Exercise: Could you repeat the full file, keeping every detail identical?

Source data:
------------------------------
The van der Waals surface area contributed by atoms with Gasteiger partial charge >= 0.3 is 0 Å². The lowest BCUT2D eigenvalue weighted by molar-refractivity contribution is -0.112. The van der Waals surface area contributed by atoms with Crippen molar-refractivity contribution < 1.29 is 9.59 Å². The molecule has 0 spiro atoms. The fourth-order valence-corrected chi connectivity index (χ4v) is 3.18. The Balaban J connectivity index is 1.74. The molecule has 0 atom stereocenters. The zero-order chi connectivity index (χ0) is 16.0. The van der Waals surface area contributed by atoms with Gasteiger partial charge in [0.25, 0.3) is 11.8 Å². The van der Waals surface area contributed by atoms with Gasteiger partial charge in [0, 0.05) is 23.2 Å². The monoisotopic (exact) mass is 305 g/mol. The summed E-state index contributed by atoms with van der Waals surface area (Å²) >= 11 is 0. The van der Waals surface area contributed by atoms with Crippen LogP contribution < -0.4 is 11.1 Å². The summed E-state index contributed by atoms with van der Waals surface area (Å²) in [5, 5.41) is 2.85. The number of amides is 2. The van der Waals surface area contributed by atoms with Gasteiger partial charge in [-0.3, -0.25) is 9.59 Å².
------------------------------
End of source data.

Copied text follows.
The van der Waals surface area contributed by atoms with Gasteiger partial charge >= 0.3 is 0 Å². The lowest BCUT2D eigenvalue weighted by molar-refractivity contribution is -0.112. The van der Waals surface area contributed by atoms with Crippen molar-refractivity contribution < 1.29 is 9.59 Å². The molecule has 0 spiro atoms. The fourth-order valence-corrected chi connectivity index (χ4v) is 3.18. The Balaban J connectivity index is 1.74. The molecule has 0 atom stereocenters. The zero-order chi connectivity index (χ0) is 16.0. The van der Waals surface area contributed by atoms with Gasteiger partial charge in [0.25, 0.3) is 11.8 Å². The van der Waals surface area contributed by atoms with Gasteiger partial charge in [0, 0.05) is 23.2 Å². The monoisotopic (exact) mass is 305 g/mol. The summed E-state index contributed by atoms with van der Waals surface area (Å²) >= 11 is 0. The van der Waals surface area contributed by atoms with Crippen LogP contribution < -0.4 is 11.1 Å². The summed E-state index contributed by atoms with van der Waals surface area (Å²) in [5, 5.41) is 2.85. The number of amides is 2. The van der Waals surface area contributed by atoms with Gasteiger partial charge in [-0.3, -0.25) is 9.59 Å².